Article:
The family background in accounting partly explains how, in 1999, she managed to complete her certified public accountant (CPA) exams while in her third year of Advanced Diploma in Accountancy at the Institute of Accountancy in Arusha.

Pivot to auditing

The love of auditing, which forms the basis of her current profession, came later in life.

“I didn’t know about auditing when I was growing up. After I finished the advanced diploma in accountancy in Arusha, I joined PWC, where I saw the other leg of auditing, and I got so much interested in auditing in the sense that I knew then that I wanted to be an auditor,” she says.

Over the years, her passion for auditing has grown to the point that she feels a strong compulsion to share its compelling attributes with the younger generation through teaching.

She then grabbed opportunities for part-time teaching, not only of auditing but also accounting, at some local universities and colleges.

“I realized that to become an effective university teacher, I had to go back to school myself. So in 2015, I enrolled at the University of Dar es Salaam for a PhD in accounting. I graduated in 2020,” says Neema.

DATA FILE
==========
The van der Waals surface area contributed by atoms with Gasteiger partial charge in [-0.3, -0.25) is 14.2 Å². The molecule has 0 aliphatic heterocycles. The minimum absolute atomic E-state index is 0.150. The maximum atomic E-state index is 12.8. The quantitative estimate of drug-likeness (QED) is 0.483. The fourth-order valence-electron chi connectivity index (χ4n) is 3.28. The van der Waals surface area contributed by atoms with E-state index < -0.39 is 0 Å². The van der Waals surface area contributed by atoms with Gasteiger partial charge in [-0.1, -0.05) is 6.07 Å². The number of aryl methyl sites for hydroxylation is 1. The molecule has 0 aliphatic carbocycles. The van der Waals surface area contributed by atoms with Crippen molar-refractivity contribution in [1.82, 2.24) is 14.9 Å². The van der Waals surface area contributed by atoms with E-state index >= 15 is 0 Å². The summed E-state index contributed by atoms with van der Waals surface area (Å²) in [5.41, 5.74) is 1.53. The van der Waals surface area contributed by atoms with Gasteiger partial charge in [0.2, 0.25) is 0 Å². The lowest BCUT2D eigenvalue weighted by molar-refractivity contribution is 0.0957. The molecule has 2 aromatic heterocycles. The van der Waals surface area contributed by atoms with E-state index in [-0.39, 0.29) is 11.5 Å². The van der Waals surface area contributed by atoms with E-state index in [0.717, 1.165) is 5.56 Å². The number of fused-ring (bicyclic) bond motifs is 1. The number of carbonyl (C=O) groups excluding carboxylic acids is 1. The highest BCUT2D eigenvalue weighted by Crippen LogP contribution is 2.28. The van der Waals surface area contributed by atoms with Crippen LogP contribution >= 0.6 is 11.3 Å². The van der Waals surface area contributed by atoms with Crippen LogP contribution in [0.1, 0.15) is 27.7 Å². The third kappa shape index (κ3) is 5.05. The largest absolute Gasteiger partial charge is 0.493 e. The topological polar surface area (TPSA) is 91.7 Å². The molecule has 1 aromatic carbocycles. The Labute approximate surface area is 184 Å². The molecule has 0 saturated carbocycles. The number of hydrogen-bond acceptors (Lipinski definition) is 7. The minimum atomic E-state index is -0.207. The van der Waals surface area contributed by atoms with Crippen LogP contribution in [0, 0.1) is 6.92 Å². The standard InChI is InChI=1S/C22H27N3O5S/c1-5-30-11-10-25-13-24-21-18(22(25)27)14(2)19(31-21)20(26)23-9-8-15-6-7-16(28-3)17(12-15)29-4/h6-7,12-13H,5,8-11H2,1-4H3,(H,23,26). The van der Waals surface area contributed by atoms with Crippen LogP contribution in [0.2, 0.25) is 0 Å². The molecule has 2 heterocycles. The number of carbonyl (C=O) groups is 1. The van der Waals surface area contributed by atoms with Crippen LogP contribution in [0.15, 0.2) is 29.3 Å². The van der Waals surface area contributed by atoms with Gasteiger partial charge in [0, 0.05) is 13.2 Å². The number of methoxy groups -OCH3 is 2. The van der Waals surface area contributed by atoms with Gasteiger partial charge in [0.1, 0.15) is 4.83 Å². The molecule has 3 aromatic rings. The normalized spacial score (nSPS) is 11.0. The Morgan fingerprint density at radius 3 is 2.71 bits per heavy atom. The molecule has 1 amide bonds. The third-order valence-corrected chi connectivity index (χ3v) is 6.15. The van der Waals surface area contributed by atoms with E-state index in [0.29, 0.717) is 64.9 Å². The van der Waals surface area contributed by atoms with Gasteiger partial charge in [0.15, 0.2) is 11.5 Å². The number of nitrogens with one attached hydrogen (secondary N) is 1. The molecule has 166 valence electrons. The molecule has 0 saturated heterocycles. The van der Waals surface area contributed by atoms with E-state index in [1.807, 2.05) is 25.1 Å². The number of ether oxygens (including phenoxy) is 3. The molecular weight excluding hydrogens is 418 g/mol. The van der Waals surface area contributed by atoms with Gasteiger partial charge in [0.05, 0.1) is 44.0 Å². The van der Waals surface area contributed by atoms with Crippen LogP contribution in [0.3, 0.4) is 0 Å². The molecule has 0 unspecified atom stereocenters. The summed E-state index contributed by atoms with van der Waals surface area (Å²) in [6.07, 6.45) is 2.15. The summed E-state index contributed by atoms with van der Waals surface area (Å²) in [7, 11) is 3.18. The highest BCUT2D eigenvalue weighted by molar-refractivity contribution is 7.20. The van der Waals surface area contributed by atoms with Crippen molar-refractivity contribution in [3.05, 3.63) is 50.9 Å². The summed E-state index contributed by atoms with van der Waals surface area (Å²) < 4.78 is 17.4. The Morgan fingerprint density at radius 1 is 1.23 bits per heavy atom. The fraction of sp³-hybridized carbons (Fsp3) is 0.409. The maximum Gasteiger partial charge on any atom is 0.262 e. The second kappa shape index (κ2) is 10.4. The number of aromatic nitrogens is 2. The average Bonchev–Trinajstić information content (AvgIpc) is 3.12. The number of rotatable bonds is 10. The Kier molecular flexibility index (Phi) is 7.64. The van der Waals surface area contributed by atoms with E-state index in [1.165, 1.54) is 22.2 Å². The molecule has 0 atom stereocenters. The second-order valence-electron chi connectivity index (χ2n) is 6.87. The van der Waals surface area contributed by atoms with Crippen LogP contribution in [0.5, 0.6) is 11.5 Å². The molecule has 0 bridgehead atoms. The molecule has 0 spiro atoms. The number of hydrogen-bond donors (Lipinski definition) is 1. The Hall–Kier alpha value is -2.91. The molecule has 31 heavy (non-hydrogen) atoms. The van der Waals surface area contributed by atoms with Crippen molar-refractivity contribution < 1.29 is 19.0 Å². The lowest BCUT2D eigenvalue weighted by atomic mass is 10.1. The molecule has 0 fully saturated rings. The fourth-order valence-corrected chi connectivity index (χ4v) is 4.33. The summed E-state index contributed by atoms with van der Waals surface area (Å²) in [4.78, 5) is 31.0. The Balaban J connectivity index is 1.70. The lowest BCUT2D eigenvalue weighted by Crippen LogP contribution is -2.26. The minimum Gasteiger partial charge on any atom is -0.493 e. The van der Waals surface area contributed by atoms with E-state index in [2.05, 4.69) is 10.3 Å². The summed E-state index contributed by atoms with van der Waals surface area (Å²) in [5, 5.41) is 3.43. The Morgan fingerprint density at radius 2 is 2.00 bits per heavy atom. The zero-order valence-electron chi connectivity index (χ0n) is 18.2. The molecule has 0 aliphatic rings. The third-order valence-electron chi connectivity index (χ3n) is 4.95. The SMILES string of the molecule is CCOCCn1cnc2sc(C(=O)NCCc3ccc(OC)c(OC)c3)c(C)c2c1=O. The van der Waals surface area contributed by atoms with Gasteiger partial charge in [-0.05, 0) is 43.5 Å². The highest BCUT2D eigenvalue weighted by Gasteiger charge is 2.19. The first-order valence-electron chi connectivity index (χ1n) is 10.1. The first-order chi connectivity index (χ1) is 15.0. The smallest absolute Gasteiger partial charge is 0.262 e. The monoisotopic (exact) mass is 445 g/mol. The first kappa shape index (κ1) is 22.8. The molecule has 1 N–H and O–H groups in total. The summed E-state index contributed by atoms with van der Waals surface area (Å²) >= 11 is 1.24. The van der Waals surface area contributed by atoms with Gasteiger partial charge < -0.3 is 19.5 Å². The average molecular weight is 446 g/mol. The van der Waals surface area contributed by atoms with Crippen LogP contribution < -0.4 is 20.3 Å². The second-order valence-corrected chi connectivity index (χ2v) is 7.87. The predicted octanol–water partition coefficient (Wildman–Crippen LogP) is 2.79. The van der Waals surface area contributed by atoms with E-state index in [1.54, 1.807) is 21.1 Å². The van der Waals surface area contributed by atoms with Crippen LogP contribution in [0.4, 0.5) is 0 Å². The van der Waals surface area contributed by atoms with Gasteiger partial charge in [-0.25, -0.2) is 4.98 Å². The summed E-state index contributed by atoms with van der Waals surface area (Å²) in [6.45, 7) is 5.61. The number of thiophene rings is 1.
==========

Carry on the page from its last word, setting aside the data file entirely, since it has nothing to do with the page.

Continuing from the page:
In addition to juggling between her conventional professional career and part-time teaching, Neema has found time to engage in efforts to organise and uplift women in accounting.

In 2015, she was among the founding members of the Tanzania Association of Women Accountants (TAWCA).

As chairperson and founding member of TAWCA, Neema helped solve many of the challenges that women accountants go through in their employment.

“If you look at the universities or even secondary schools, it’s about 50/50, then why, when it comes to CPA qualifications, are women only like 20 or 25 percent? We came to realise that women drop their ambitions of becoming certified public accountants or do not get the proper support and eventually fade out,” Neema notes.